Browse Prior Art Database

Load balancing in a server cluster environment with application's participation

IP.com Disclosure Number: IPCOM000198303D
Publication Date: 2010-Aug-04
Document File: 4 page(s) / 56K

Publishing Venue

The IP.com Prior Art Database

Abstract

The core idea of this invention is: Provide a method in the application server side for application developers to claim their intentions on load balancing control. These intentions are associated with some parts of the application code. During application server runtime, when the associated code is executed, the dispatcher can be notified on such intentions information and then take actions accordingly. Moreover, in our idea, the dispatcher can choose to satisfy an intention or not, based on the intention itself as well as other configurations and runtime information.

This text was extracted from a PDF file.
At least one non-text object (such as an image or picture) has been suppressed.
This is the abbreviated version, containing approximately 34% of the total text.

Page 1 of 4

Load balancing in a server cluster environment with application '

Load balancing (also known as terms like workload management or load dispatching ) is one of the mostimportant functions provided in a server cluster environment (for example, an application server cluster ).

Normally, the load balancing function is provided by a dispatcher which is in front of the server cluster . The dispatcher is in charge of distributing requests/workloads across the backend servers . It recieves a request and assigns the request to one of the backend servers based on some predefined rules . These rules could be simple rules such as Random or Round -Robin, or complex rules taking account of server configurations, server runtime states, request types, SLA (Service Level Agreements ), current time, etc.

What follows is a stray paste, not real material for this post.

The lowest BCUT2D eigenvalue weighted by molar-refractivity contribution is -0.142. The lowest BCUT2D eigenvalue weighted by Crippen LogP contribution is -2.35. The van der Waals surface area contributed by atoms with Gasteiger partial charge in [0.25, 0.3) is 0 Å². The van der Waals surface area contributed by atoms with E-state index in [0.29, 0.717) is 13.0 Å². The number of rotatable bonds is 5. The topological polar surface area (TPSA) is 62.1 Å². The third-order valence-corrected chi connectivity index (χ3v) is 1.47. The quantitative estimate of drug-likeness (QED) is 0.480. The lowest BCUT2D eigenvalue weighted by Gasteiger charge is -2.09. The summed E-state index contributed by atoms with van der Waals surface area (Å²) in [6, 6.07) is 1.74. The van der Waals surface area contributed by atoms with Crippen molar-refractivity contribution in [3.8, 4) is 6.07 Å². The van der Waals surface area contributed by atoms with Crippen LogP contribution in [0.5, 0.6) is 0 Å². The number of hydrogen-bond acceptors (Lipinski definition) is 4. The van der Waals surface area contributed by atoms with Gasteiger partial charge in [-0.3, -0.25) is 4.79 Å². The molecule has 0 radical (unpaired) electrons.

In current designs and implementations of application server clusters , no matter what rules are being used by the dispatcher , load balancing is always designed to be application /user transparent, which means, no application participation is needed , or expected. There are good reasons for keeping this kind of transparency , so that users and application developers do not need to have knowledge about load balancing or be aware of its existing . The application server cluster (includes the dispatcher and backend servers as a whole ) can take control of load balancing autonomically . This greatly simplifies the use of the application server cluster .

However, in some cases, existing load balancing methods are not satisfying . The reason is that the dynamic capability of existing load balancing methods is based on feedback from monitoring .

Consider the following situation as an example : a piece of application code extracts millions of data from databases and does sophisticated computing upon those data to generate a result , which will consume a great mount of CPU cycles and memory spaces . In current solutions, the dispatcher would not be able to find out this and take proper actions (for example, stop sending new requests to that server) until the code was executed and drove a server 's CPU/Memory up to a threshold . The problems here are clear :
1) There would be latencies between the situation occurred and the dispatcher took actions .
2) Sometime, the server could be extremely overloaded once the code was executed , and it would be hard for the dispatcher to communicate with the server at that time .

Consider another case: due to some application logic reasons , a request might want to make exclusively use of a server for some time but will not bring any obvious status change (CPU, memory, IO, network, etc) to that server, existing load balancing solutions can not be aware of this situation and satisfy the requirement .

From the above examples, we could see that current "application transparent" load balancing solutions could not satisfy users ' requirements in some cases . To solve such problems, we need to design a new solution that can proa...